With the College Football Playoff field now decided, the only thing left to debate is who will win the Heisman Trophy – Clemson’s Deshaun Watson or Louisville’s Lamar Jackson.
Like the College Football Playoff Committee’s decision, Heisman voters had to decide early on Monday when they turned in their votes between who was the most deserving of the award as opposed to who is the best player.
If voters were trying to decide on who is the best athlete in college football, then it should have been an easy decision. Lamar Jackson is the best athlete. I think we all can agree on that.
However, if voters were trying to decide on who deserves it more, then Deshaun Watson was there guy.
First of all, let me start off by saying I’m not a voter, but if I was one, I think I would have taken a long hard look at what the numbers truly tell us as well as the eye-test, attitude, character, how the player handles adversity and the player’s ability to lead his team in crucial situations.
If you just look at the numbers, Watson is a better quarterback, and it is really not even close. The Clemson quarterback is ahead of Jackson in all but two categories when it comes to throwing the football.
Watson leads the ACC in five statistical categories and ranks second in two others. Jackson does not lead the ACC in any passing category and ranks second in two others. Watson has thrown 105 more passes and has completed 109 more as well. He has thrown for 524 more yards and seven more touchdowns.]
He also has completed 68 percent of his passes to Jackson’s 58 percent.
Where Jackson has the upper hand is with his legs. The sophomore has rushed for 1,009 more yards than Watson and scored 15 more touchdowns.
Overall, Jackson has 4,928 total yards and 51 touchdowns. Watson has 4,443 total yards and 43 touchdowns.
Voters also needed to look away from the metrics for a second and look at the intangibles, which is where Watson has a huge advantage. When trailing or tied in the fourth quarter or overtime, Watson led Clemson to three victories, including a 42-36 victory over Jackson and the Cardinals.
As for Jackson, he won just two.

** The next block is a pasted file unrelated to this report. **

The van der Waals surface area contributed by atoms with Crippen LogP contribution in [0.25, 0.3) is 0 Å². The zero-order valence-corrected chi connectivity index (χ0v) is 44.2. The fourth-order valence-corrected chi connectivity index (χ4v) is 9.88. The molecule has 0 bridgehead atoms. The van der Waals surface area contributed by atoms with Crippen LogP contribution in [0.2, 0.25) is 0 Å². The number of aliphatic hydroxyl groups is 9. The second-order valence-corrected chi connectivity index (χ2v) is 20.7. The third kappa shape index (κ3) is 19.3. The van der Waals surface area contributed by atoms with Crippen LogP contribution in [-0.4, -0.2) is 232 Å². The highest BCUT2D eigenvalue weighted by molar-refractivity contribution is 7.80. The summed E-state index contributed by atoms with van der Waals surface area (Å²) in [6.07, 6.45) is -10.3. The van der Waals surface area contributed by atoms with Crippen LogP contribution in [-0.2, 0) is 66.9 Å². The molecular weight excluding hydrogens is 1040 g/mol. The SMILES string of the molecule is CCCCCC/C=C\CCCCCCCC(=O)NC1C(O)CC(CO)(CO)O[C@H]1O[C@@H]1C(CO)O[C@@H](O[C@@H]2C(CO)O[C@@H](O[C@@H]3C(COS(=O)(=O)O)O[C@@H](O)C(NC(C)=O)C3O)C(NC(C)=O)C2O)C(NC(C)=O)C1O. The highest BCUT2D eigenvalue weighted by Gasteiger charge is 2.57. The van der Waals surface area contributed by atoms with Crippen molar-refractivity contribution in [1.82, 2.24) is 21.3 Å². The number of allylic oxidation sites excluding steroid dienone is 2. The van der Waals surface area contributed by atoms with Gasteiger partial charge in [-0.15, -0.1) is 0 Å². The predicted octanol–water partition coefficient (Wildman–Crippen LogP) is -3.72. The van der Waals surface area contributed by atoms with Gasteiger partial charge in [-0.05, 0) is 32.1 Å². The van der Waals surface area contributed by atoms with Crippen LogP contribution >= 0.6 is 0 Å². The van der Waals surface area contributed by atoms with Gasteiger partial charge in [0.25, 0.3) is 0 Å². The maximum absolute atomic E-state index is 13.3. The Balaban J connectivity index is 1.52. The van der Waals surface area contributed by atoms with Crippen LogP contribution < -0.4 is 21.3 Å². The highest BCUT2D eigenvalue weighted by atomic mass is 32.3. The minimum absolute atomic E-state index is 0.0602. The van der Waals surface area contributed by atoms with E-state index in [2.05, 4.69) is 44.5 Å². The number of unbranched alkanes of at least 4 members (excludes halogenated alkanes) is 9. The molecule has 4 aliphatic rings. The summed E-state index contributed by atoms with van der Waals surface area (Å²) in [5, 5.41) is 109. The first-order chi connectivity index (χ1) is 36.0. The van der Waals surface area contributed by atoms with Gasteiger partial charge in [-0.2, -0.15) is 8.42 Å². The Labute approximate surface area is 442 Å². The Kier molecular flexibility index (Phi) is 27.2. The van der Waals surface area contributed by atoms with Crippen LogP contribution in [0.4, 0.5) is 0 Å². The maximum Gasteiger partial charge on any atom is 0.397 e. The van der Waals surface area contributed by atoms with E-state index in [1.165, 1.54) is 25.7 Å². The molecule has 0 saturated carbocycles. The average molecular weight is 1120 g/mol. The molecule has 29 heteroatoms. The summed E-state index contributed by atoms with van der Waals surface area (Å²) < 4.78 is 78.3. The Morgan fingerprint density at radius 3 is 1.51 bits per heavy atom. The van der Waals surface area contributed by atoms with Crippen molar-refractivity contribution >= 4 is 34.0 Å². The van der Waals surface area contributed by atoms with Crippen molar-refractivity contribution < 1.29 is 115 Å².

Then there is this factor, Watson led his team to a division championship, then a conference championship where he was named the game’s Most Valuable Player for a second straight year.
The Tigers are 12-1, ranked No. 2 in the final College Football Playoff rankings, and will be playing in the College Football Playoff for a second straight year.
As for Jackson’s Louisville squad, they’re 9-3 and playing in the Citrus Bowl.
You hope they also looked at these numbers, too.
In the month of November, during the stretch run to an ACC Championship, Watson tied his own Clemson and ACC record with six touchdown passes, while throwing for 347 yards on 26-of-32 passing against South Carolina. For the month, he completed 113 of 151 passes (.748) for 1,306 yards and 12 touchdowns. Granted, he threw four interceptions, but three came in the Tigers’ loss to Pitt when he also completed 52-of-70 passes (.743) for 580 yards and three touchdowns.
By the way, Watson had 1,419 total yards and 15 touchdowns in November, while Jackson had 1,410 and 13 touchdowns.
In the ACC Championship Game, Watson added to those numbers, with 373 total yards and five total touchdowns. He rushed for 85 yards and threw for 288 more on 23-of-34 passing.
As for Jackson, he and the Cardinals went 2-2 down the stretch, including back-to-back losses to Houston and Kentucky to close the regular season. Jackson was sacked 11 times in the loss to Houston and turned the football over four times in the Kentucky game, including a fumble on the last drive, which led to Kentucky’s game-winning field goal.
Watson’s late surge and Jackson’s collapse at the end, allowed Clemson’s All-American quarterback to close the gap heading into tonight’s Heisman Finalist announcement on ESPN. In the final USA TODAY Network Heisman survey, Watson made a strong move toward the top to create the smallest margin of the season. He stands just 11 points behind Jackson, who has led all season.
The survey is of editors and writers with Heisman votes who work for properties owned by Gannett, the parent of USA TODAY.
So the question is did voters decide to have the Heisman go to the best player or the most deserving player in the country? We will find out on Saturday in New York.